In Psalm 51:5 David confesses, “Against you, you only, have I sinned and done what is evil in your sight; so you are right in your verdict and justified when you judge.” David had done several awful things prior to this confession. He had committed adultery with Bathsheba, fathered a child through that adultery, attempted to cover up his sin, and ultimately orchestrated the murder of Bathsheba’s husband, Uriah, in order to protect himself. Yet when he confesses, David does not say what we might expect. He does not say, “Against Bathsheba and Uriah I have sinned, O Lord.” Instead, he recognizes that every sin committed against one’s fellow man is also a crime against God, in whose image that man was created. That is why James 2:10 teaches, “Whoever keeps the whole law and yet stumbles at just one point is guilty of breaking all of it.” You only have to sucker punch God once—sinning against an infinite and eternal being—in order to merit an infinite and eternal consequence. In other words, you don’t have to be Hitler to expect trouble when you stand before God in judgment. He is perfectly just, and you—in your thoughts, words, motivations, attitudes, and actions—have been sucker-punching him for years.
Some mistakenly believe that saying, “I’m sorry” will be sufficient. Try that with a human judge. If I murder you, but genuinely feel guilty and regret it, and then plead to a human judge, saying, “Please forgive me. I am truly sorry,” he might well forgive me, but justice will require that I experience consequences for my crime. Sorrow does not do away with consequences in a human court, and God is more just than any human judge.
Christianity is fundamentally different than every other religious system on earth. In every other faith, people do stuff to try to earn God’s favor. They pray, give to charities, do good works, help the poor, etc. These all attempt to leverage God to forgive. Each religion teaches some form of salvation by means of my own hard work. I will do more good than bad, and God will be pleased. But again, try that in a court of law. If I have lived an exemplary life, but murdered a man in a fit of rage, can I then plead to the judge that I have done more good than evil in my life? Will he simply let me go unpunished because I have done good things also? No. I will face consequences for my crime, even if it is the first, only, and last crime I ever commit. The religions of men expect God to be less just than a human judge, simply to set aside His attribute of justice in order to be merciful. They expect Him not to judge. They will be sorely disappointed.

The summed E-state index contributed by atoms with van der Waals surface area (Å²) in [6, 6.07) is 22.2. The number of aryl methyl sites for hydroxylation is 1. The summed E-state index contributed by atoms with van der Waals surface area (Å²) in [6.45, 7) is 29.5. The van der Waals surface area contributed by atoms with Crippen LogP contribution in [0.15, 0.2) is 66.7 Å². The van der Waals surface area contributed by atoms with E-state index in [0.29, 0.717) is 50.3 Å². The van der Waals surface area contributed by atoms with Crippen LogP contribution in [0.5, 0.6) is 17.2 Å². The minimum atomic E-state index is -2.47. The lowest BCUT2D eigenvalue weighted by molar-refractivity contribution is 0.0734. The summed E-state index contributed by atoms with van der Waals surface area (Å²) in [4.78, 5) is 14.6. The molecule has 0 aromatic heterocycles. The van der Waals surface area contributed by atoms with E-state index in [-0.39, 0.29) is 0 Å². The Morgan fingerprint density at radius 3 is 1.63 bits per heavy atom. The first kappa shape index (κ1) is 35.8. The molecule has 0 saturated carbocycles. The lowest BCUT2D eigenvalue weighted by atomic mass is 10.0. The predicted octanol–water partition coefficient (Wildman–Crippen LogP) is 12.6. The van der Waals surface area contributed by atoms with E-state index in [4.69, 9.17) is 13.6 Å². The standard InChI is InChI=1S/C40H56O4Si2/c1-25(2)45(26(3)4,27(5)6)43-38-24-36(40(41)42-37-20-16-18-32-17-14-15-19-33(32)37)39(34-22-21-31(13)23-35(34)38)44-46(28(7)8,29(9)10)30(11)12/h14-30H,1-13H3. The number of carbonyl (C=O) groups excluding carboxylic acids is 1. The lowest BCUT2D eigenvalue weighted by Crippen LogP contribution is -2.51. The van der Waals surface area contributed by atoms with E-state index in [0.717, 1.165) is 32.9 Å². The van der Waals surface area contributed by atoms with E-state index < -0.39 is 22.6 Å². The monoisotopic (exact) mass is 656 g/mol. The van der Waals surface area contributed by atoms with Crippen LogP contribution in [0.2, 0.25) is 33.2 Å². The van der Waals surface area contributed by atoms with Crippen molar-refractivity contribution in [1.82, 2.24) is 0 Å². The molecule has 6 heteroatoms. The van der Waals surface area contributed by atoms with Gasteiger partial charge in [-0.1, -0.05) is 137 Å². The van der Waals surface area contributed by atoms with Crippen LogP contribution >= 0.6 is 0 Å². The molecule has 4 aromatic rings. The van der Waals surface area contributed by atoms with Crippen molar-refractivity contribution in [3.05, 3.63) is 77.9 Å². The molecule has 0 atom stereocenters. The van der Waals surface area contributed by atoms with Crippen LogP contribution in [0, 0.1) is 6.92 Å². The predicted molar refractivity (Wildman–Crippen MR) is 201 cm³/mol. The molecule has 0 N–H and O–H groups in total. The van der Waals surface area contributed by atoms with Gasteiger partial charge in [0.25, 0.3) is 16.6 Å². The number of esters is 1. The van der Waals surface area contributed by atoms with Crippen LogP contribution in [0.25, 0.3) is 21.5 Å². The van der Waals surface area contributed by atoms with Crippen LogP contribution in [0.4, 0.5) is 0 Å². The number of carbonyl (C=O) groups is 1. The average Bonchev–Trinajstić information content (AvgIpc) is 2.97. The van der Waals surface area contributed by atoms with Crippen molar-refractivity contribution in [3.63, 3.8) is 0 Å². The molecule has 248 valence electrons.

There is a different way. God is just, but God is also love. And in His love, God sent a Savior. This rescuer voluntarily came to stand in your place, and to take for you the divine consequences that you do not want to take for yourself. God has agreed to punish this Savior in your place, so that He can be perfectly just against your sin, while being perfectly loving toward you. This is the only way that we can avoid the consequences of our actions. There must be a substitute. That substitute is Jesus of Nazareth, and He is why Christianity is singularly unique. You can do nothing to appease God. You can do nothing to make Him forget the things you have done. You cannot leverage Him to forgive you, and He will not and cannot set aside His justice. But He can and will redirect it. If you come to Him in humility, and if you confess that you in fact deserve infinite and eternal consequences for sinning against Him, and ask Him to exercise His justice against Jesus instead, He will do it. Through faith in Christ, God will give the consequences of your sin to Jesus, while giving the blessings of Jesus’ obedience to you.
Christianity is fundamentally different, for it tells you that God is and always will remain perfectly equitable; He is a fearfully and wonderfully just being. But it also teaches you that so far from earning your way into heaven by your good works and prayers and charitable giving, you are helpless to save yourself. Into that terrible plight stepped a God who is a fearfully and wonderfully loving being, who is able to extend mercy to you because He extended the rod of judgment against His own Son. That is love.
After all, God is love, isn’t He?